If you’re in the market for a new home and are taking full advantage of the Parade of Homes to find the perfect neighborhood, home or builder, it’s important to stay focused. It’s easy to succumb to the beauty of the décor and staging that has been well done for the Parade.
But resist you must, and concentrate your attention on overall goals — whether they are budget, quality of construction, workmanship or aesthetics. Establish your goals before you leave the house. Write it down to remind yourself when you’re your eyes turn in the direction of the two-inch thick granite countertop you can’t afford.
We were two of the judges for this year’s Parade. Every home had one or more special features that made it unique and newsworthy. We noticed numerous instances of quantity vs. quality. Creative use of space varied also. The functional layout of the home is critical — some were more successful than others in this category. If you’re looking at a four-bedroom home, the living area should be larger than 12-foot by 12-foot. Be sure to evaluate your potential new home on each of these important considerations.
In the real-estate world, homes are evaluated on the basis of cost-per-square foot. Knowledge of this cost, whether it is $90 per square foot or $195 per square foot should give you an immediate notion of the size of the home and the types of materials used.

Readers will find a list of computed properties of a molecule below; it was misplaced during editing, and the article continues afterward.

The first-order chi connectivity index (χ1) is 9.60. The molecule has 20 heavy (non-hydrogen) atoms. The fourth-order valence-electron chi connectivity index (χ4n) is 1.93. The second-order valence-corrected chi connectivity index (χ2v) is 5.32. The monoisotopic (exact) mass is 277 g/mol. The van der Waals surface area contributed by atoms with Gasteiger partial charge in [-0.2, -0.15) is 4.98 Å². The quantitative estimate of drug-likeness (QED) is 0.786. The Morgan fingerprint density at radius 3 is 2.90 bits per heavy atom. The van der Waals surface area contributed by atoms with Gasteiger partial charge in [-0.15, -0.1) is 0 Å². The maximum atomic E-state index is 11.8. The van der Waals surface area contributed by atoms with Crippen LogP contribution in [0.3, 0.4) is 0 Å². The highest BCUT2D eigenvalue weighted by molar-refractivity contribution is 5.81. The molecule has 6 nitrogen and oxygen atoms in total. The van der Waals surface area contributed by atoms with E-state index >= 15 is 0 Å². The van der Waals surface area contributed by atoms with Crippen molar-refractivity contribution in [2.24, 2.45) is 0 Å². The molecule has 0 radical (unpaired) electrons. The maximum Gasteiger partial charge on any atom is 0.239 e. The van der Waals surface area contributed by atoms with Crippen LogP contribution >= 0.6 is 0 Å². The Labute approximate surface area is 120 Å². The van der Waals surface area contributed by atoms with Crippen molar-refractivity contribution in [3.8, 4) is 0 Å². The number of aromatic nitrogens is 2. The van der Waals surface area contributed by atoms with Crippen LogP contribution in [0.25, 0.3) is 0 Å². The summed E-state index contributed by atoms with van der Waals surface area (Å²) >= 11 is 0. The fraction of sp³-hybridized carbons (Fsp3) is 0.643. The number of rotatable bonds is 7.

$90 to $124 per square foot will buy you plastic laminate countertops, monochromatic color schemes, sheet vinyl, inexpensive lighting fixtures, softwood cabinets, factory made trim, sprayed on wall texture, pre-fabricated showers, no technology features and inexpensive carpeting.
For $125 to $195 per square foot you’ll see granite countertops, bronze light fixtures, faux finishes, real stone tile flooring, solid wood cabinets, hand troweled wall texture, tiled showers, technology features, custom woodwork and plush carpeting.
Here’s the catch. We noticed mixed useage in the cost/quality level of materials selected for the Parade of Homes. Careful attention to detail reveals materials you wouldn’t expect to see in the price of the home — as an example, less expensive homes used granite countertops and accented walls, thus giving you more value for the cost. A detail-oriented, cost-conscious buyer will notice these differences.
More expensive homes used porcelain tile floors indicating less value for the cost. Sheet vinyl that is patterned to look like tiled floors is a sure reduction in cost over the real deal. Take a close look at cabinets, as the quality varies greatly between painted, stained softwood and solid paneled wood.
Types of materials and details make the difference in the overall aesthetic design of the home and in the final cost. Pay close attention. Stay focused. Don’t get taken in by a pretty face. Buy substance and quality in the long term investment of a home, and as always, call if we can help.